All sorts of seediness is shaking out of the public corruption trial of Jonathan Pinson, former business partner of Mayor Steve Benjamin and former S.C. State University trustee. A witness testified Wednesday about a business trip on which Benjamin, already Columbia’s mayor at the time, accompanied Pinson to Florida. The witness alleged the two married men visited a strip club and later took two of the dancers back to their hotel room for the evening, WIS reports.
Wednesday proved to be an historic one for the South Carolina Senate, as it elected two new leaders, immediately elevating one to lieutenant governor in order to make room for Hugh Leatherman, already the Senate’s most powerful member as Senate Finance Committee chairman, to be elected its president pro tempore. But before the senators voted, Sen. Shane Massey of Darlington took the floor to inveigh against selecting Leatherman, his fellow Republican, saying the Florence senator’s consolidation of leadership roles would endanger the body and the state. Then Massey claimed Leatherman had orchestrated a coup that in recent weeks compelled Sen. John Courson to resign as president pro tempore so as to avoid ascending to the largely powerless lieutenant governor’s office, filling that unwanted position with Sen. Yancey McGill, a Kingstree Democrat nearing retirement, and then locking down the votes to make himself president pro tempore for the foreseeable future. Yes, it’s complicated.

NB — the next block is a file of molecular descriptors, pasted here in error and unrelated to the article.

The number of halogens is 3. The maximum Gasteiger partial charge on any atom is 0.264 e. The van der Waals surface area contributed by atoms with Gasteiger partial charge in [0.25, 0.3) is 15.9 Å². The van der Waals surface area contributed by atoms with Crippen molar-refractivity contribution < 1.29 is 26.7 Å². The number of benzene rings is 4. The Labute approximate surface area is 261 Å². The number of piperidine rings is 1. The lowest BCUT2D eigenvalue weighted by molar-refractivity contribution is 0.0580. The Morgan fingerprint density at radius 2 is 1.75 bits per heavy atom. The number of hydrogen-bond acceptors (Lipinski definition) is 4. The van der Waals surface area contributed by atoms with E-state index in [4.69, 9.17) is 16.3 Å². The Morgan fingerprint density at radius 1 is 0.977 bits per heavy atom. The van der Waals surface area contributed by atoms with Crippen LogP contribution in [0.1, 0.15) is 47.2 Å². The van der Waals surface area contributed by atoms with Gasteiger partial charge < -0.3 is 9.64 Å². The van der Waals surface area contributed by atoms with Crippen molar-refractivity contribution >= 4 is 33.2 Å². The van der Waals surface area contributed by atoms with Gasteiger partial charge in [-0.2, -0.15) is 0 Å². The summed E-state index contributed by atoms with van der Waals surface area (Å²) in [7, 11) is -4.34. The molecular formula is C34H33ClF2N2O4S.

Meanwhile, the bill that would bolster College of Charleston to become the state’s third major research university and that led to the recent Senate power struggle has died, The State reports. Former Lt. Gov. Glenn McConnell, the college’s incoming president, tried to ram the bill through the Senate several weeks ago without allowing for normal debate, but when Sen. John Courson stood him down, McConnell threatened to leave the lieutenant governor’s office, compelling Courson either to resign as president pro tempore or ascend to the lieutenant governor’s office. Courson chose the former.
For yet another year, state legislators appear unlikely to pass an ethics reform bill. The Senate is expected to resume debate of the issue today, but Sen. Lee Bright, who has strange concerns about First Amendment infringement, also is expected to filibuster it.